How much do things really cost?
On April 2nd True Price was featured in The New Yorker.
This extensive article talks about our story, beginning around 15 years ago when Michel Scholte and Adrian De Groot Ruiz met at a student debating society, and brings us till this day and our work with De Aanzet, Tony Chocolonely, and more.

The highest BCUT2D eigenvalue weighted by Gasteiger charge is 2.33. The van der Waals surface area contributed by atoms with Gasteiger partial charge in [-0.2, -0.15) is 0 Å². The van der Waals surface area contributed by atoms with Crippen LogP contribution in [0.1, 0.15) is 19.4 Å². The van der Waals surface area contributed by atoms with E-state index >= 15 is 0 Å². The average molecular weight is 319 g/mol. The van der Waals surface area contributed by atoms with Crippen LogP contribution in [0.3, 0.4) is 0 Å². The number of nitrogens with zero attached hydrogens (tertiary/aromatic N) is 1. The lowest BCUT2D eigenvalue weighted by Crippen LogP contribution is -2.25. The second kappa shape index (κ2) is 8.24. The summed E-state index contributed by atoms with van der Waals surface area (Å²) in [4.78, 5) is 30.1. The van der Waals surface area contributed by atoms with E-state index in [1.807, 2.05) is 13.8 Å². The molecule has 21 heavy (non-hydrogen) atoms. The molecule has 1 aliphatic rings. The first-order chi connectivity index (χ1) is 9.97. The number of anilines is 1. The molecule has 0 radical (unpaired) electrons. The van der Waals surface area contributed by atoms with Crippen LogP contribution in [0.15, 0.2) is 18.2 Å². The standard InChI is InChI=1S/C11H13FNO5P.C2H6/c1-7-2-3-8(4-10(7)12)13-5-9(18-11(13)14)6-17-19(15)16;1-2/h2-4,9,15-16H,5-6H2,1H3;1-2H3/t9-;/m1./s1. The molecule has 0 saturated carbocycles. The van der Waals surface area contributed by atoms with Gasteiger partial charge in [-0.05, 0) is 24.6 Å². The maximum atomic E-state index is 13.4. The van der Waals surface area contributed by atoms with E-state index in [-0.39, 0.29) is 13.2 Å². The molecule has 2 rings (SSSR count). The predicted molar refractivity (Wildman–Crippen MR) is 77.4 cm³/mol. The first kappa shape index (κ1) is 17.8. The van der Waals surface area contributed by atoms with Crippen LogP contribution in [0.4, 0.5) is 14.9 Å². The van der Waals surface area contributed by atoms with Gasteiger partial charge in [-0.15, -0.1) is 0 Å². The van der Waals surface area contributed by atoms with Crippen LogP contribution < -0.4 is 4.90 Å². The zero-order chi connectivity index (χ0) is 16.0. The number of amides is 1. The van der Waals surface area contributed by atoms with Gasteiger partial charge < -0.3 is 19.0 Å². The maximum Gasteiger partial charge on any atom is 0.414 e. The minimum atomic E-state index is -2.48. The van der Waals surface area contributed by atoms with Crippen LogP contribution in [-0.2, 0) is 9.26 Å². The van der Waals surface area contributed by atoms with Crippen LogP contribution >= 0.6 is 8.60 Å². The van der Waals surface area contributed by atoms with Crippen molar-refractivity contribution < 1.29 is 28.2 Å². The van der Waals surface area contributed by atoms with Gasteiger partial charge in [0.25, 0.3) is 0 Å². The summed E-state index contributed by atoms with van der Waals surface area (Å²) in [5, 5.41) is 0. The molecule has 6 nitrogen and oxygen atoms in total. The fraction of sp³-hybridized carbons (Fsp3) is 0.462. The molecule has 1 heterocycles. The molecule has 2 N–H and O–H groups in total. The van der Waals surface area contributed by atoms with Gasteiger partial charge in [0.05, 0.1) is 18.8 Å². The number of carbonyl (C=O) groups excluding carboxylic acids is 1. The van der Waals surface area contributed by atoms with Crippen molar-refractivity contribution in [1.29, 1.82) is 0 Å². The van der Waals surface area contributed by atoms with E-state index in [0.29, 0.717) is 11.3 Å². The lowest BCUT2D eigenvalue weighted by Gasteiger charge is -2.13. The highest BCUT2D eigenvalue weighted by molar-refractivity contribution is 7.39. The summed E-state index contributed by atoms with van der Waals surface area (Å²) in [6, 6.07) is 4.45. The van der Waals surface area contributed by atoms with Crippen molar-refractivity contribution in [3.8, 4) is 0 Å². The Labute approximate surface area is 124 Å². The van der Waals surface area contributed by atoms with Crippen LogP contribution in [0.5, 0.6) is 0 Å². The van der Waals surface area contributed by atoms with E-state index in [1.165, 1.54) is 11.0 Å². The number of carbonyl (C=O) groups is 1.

â€ťSimply talking about true prices can be useful. Products do not have a â€śtrueâ€ť price in the way that an element has an atomic mass. Yet the questions that true prices raise are not hopelessly subjective. Most people agree that we should outlaw the production of goods made by slaves and young children working in dangerous conditions. The research done at True Price and elsewhere simply proposes that we apply the same thinking to a broader set of issues: a living wage for adults, freedom from harassment, physically safe working conditions, environmentally sustainable production techniques, and so on. This is the most basic sense in which true prices are â€śtrueâ€ťâ€”they capture the deep moral intuition that human rights and the natural world should not be violated for the production of cheap goods. With time, better studies will refine our understanding of the costs of restoring freshwater ecosystems poisoned by fertilizer runoff, or of providing school for agricultural families in rural Ghana. What we already know, however, is that excluding such costs from the prices of goods presents consumers, governments, and businesses with false information about the world. And this is a form of lyingâ€”about nature, economics, and one another.â€ť